Members of Bashar al-Assad’s Syrian government, opposition parties, and the UN special envoy to Syria will meet for the eighth round of talks towards revising the Syrian constitution today. Prior rounds of negotiations ended in no agreement, however, the UN believes progress can still be made.
The Syrian Civil War began in 2011 as a series of demonstrations against the Assad regime, inspired by the Arab Spring. The violence spread quickly and the crackdown intensified, which has now put the country in an 11-year war.
A 2012 UN roadmap to the establishment of a new constitution has already been endorsed by the Arab League, EU, Turkey, and the five permanent members of the UNSC. However, with consistent fighting throughout the nation and increasingly entrenched positions, this roadmap has not been utilized.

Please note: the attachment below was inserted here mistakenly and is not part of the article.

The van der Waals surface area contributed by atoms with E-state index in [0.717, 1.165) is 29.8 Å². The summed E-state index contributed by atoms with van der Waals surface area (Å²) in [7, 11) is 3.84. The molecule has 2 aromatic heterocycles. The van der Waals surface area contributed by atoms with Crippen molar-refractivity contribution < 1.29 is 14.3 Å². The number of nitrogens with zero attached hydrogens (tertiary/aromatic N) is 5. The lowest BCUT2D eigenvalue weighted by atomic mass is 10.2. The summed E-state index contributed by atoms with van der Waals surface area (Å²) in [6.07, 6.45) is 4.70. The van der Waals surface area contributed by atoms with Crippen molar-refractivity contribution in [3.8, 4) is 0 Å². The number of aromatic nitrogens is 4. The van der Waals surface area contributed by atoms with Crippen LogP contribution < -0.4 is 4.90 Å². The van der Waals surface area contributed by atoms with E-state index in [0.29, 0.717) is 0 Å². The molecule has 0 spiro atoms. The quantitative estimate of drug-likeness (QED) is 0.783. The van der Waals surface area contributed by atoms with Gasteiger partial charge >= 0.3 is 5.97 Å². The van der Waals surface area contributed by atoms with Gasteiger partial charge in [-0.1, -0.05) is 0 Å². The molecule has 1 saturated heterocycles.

Over the past two years, the conflict has remained at a standstill that has divided Syria into four areas. Assad forces have regained about 70% of the country’s territory, while the opposition with the Kurdish-led Syrian Democratic Forces (SDF) have taken control of the northeast. Therefore, given the slow progress, the negotiations have previously made, it is unlikely that today’s talks will produce substantial outcomes.
Download the Daily Brief app to stay ahead of geopolitics with daily, short, forward-looking analysis of geopolitical events before they hit the headlines.
Margaux is an Analyst and regular contributor to The Daily Brief, specializing in geopolitical and security issues in the Middle East.